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Sportsbook at Wynn Las Vegas, during Super Bowl XLII, February 2008

A sportsbook (sometimes abbreviated as book) or a race and sports book is a place where a gambler can wager on various sports competitions, including football, basketball, baseball, hockey, soccer, horse racing and boxing. The method of betting varies with the sport and the type of game. The more prominent the event, the more wagering options that are made available.

Winning bets are paid when the event finishes, or if not finished, when played long enough to becomes official; otherwise all bets are returned. This policy can cause some confusion since there can be a difference between what the sportsbook considers official and what the sports league consider official. Customers should carefully read the sportsbook rules before placing their bets.

The betting volume at sportsbooks varies throughout the year. Bettors have more interest in certain types of sports and increase the money wagered when those sports are in season. Likewise the interest in sports varies by country since the level of interest in the various sports is not constant the world over. Some major sporting events that don’t follow a specific schedule, like boxing, can create peaks of activity for the sportsbooks.

Word origin

A sportsbook is a portmanteau, French for “jacket holder,” meaning a suitcase with two storage spaces. Sportsbook combines two meanings into one word for a sports gambling operation, in this case SPORTS and BOOK which is short for bookmaking.


In the mid 1930s, Leo Hirschfield started a company in Minneapolis, Minnesota called Athletic Publications, Inc., that published and distributed odds to bookies across the country by telephone and telegraph. He had a team of handicappers analyzing the matchups who also studied newspapers across the country. The company was a major provider of odds and prices until it finally disbanded, under fear of prosecution from the Federal Wire Act of 1961.

Today most sportsbooks get their opening prices from other sportsbooks as well as private companies like Las Vegas Sports Consultants. They adjust prices based on the bets coming in, news, injury, and weather information, and the price movement by other sportsbooks.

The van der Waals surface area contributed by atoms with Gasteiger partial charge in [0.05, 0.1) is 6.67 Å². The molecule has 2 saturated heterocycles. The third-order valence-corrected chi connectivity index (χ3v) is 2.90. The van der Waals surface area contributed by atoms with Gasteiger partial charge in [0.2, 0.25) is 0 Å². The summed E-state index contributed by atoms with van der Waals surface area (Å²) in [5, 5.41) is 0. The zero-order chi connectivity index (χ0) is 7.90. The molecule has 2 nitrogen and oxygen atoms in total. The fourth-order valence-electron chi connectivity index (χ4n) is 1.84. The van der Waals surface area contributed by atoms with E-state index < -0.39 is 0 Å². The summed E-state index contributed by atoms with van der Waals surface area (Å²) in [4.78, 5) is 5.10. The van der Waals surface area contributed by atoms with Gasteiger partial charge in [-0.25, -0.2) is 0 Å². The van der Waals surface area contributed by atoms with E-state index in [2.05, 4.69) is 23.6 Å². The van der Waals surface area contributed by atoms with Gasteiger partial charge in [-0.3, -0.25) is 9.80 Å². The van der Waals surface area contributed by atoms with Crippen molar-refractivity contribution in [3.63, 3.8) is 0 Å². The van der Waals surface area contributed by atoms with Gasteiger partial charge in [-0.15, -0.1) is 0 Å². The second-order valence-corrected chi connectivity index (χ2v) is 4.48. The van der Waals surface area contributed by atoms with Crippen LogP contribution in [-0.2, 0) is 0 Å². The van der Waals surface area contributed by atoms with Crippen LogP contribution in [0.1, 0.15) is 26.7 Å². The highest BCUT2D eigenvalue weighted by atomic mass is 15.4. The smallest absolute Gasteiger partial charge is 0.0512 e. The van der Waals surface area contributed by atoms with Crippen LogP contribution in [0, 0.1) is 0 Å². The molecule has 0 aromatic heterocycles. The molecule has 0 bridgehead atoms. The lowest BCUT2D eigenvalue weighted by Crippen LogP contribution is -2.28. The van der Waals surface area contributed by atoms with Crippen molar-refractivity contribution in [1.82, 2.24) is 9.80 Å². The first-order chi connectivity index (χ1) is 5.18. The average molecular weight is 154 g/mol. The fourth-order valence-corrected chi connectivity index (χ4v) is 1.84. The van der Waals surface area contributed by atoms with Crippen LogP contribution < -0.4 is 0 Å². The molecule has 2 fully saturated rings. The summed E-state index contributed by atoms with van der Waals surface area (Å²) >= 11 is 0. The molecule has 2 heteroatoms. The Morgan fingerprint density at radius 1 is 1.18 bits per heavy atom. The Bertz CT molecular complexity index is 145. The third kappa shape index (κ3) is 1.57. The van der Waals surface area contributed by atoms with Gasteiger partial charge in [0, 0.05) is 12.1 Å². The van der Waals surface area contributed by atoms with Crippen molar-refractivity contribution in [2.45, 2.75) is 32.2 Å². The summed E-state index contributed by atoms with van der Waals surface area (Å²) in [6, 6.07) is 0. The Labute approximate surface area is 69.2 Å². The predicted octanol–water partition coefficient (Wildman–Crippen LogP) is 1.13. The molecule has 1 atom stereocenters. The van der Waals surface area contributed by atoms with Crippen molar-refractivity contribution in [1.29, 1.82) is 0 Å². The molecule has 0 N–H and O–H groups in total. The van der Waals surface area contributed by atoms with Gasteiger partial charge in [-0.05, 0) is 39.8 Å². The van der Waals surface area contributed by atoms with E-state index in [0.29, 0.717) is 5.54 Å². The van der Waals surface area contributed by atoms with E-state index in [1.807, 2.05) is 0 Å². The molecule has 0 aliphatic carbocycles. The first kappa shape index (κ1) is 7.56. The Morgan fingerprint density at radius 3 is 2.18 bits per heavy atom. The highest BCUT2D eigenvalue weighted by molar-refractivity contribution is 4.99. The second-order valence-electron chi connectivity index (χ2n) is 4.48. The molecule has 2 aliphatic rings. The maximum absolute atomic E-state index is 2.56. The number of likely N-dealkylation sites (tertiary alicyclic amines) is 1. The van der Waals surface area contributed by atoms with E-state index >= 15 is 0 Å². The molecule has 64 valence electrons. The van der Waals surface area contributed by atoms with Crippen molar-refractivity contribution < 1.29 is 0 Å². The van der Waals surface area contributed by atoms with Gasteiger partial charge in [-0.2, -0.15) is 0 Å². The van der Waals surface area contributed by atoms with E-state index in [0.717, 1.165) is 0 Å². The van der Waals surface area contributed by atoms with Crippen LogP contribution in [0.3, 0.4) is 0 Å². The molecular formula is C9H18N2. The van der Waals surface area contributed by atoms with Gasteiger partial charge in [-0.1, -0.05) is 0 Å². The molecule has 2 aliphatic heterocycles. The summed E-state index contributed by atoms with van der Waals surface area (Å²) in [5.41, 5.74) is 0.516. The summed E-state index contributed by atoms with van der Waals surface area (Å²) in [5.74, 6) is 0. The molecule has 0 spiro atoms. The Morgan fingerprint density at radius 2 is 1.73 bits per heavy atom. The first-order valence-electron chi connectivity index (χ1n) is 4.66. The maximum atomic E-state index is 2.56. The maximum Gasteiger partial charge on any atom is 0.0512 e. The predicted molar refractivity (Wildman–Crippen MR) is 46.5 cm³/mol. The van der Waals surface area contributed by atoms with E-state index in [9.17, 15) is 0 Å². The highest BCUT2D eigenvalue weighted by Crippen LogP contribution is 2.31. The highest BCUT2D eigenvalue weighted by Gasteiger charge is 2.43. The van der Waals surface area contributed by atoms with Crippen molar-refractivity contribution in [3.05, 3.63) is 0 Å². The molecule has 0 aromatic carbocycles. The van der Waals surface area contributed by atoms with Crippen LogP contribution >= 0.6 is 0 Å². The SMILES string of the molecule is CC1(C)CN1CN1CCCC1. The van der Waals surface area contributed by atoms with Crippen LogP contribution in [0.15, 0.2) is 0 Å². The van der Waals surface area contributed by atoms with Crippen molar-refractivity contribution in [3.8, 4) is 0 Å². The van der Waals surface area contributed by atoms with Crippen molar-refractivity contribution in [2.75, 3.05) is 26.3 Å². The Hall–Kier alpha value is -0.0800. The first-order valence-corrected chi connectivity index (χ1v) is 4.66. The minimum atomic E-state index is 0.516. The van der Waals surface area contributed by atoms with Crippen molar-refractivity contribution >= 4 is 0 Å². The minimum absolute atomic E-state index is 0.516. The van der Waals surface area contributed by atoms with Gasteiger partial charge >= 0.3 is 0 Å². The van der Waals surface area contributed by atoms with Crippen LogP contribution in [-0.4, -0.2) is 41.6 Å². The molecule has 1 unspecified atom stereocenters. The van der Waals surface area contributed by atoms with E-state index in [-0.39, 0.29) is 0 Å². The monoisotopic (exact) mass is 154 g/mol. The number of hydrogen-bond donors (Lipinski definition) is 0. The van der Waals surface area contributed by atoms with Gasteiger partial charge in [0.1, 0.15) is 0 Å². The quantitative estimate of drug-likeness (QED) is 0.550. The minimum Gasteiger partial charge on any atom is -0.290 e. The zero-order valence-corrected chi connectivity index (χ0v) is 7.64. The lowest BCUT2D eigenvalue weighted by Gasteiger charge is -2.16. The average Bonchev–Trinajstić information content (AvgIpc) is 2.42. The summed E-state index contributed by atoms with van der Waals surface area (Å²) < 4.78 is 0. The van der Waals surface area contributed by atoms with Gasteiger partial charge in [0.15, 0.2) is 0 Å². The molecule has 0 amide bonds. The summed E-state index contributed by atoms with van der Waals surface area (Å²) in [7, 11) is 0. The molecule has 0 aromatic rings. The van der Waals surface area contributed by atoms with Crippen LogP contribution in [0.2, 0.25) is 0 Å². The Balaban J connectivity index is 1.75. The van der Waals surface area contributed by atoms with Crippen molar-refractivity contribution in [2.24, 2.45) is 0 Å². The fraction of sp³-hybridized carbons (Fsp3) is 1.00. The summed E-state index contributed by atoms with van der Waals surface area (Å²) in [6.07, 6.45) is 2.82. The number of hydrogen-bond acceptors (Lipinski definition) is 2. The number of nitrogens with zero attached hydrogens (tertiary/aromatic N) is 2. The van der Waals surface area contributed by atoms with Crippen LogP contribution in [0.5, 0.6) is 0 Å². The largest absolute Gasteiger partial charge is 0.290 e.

Nevada sportsbooks

Today there are roughly 150 licensed sportsbooks in the United States, all located in Nevada casinos. Now that many casinos share the same parent company, they offer the exact same wagering choices and odds, which is a disadvantage to the astute gambler who in the past could do more shopping for better prices.

In the 1950s the first Nevada sportsbooks, called turf clubs, opened. They were independent from the casinos, and had an informal agreement with the hotels that they would stay out of the casino business as long as the hotels stayed out of the sportsbook business. The sportsbooks had to pay a 10% tax so they charged a high vigorish to gamblers, but they still brought in a lot of business.

In 1974 the tax was lowered to 2%, (and in 1983 lowered to 0.25%), and in 1975 Lefty Rosenthal, who ran the Stardust Casino, convinced legislators to allow them in the casinos, and soon nearly all of the casinos added them. The turf clubs were no longer able to compete and eventually all closed.

In Nevada casino sportsbooks you will find:

  • Betting Windows
  • Numerous big screen televisions
  • Places to sit and watch
  • Interactive betting stations
  • Odds boards, usually computerized

UK sportsbooks

Betting shops are common in the United Kingdom. Companies like Ladbrokes and William Hill have offered walk-in betting shops for decades.

This article is licensed under the GNU Free Documentation License. It uses material from the Wikipedia.

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